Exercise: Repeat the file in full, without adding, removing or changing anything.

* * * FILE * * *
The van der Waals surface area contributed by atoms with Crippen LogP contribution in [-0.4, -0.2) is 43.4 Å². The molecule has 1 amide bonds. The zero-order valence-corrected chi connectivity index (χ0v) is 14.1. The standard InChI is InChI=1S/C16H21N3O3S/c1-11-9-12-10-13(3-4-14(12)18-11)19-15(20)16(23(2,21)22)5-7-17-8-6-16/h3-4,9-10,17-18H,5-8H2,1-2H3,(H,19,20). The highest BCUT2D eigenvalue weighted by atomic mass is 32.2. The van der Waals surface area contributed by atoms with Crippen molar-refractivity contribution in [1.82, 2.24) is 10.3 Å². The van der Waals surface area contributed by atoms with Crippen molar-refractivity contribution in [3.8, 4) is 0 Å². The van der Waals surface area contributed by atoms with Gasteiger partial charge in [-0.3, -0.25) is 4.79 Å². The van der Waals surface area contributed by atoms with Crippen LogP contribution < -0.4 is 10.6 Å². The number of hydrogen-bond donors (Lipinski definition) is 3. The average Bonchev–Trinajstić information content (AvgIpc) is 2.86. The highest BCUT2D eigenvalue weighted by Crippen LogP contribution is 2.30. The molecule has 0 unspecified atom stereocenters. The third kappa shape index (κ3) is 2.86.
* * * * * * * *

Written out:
The van der Waals surface area contributed by atoms with Crippen LogP contribution in [-0.4, -0.2) is 43.4 Å². The molecule has 1 amide bonds. The zero-order valence-corrected chi connectivity index (χ0v) is 14.1. The standard InChI is InChI=1S/C16H21N3O3S/c1-11-9-12-10-13(3-4-14(12)18-11)19-15(20)16(23(2,21)22)5-7-17-8-6-16/h3-4,9-10,17-18H,5-8H2,1-2H3,(H,19,20). The highest BCUT2D eigenvalue weighted by atomic mass is 32.2. The van der Waals surface area contributed by atoms with Crippen molar-refractivity contribution in [1.82, 2.24) is 10.3 Å². The van der Waals surface area contributed by atoms with Crippen molar-refractivity contribution in [3.8, 4) is 0 Å². The van der Waals surface area contributed by atoms with Gasteiger partial charge in [-0.3, -0.25) is 4.79 Å². The van der Waals surface area contributed by atoms with Crippen LogP contribution < -0.4 is 10.6 Å². The number of hydrogen-bond donors (Lipinski definition) is 3. The average Bonchev–Trinajstić information content (AvgIpc) is 2.86. The highest BCUT2D eigenvalue weighted by Crippen LogP contribution is 2.30. The molecule has 0 unspecified atom stereocenters. The third kappa shape index (κ3) is 2.86.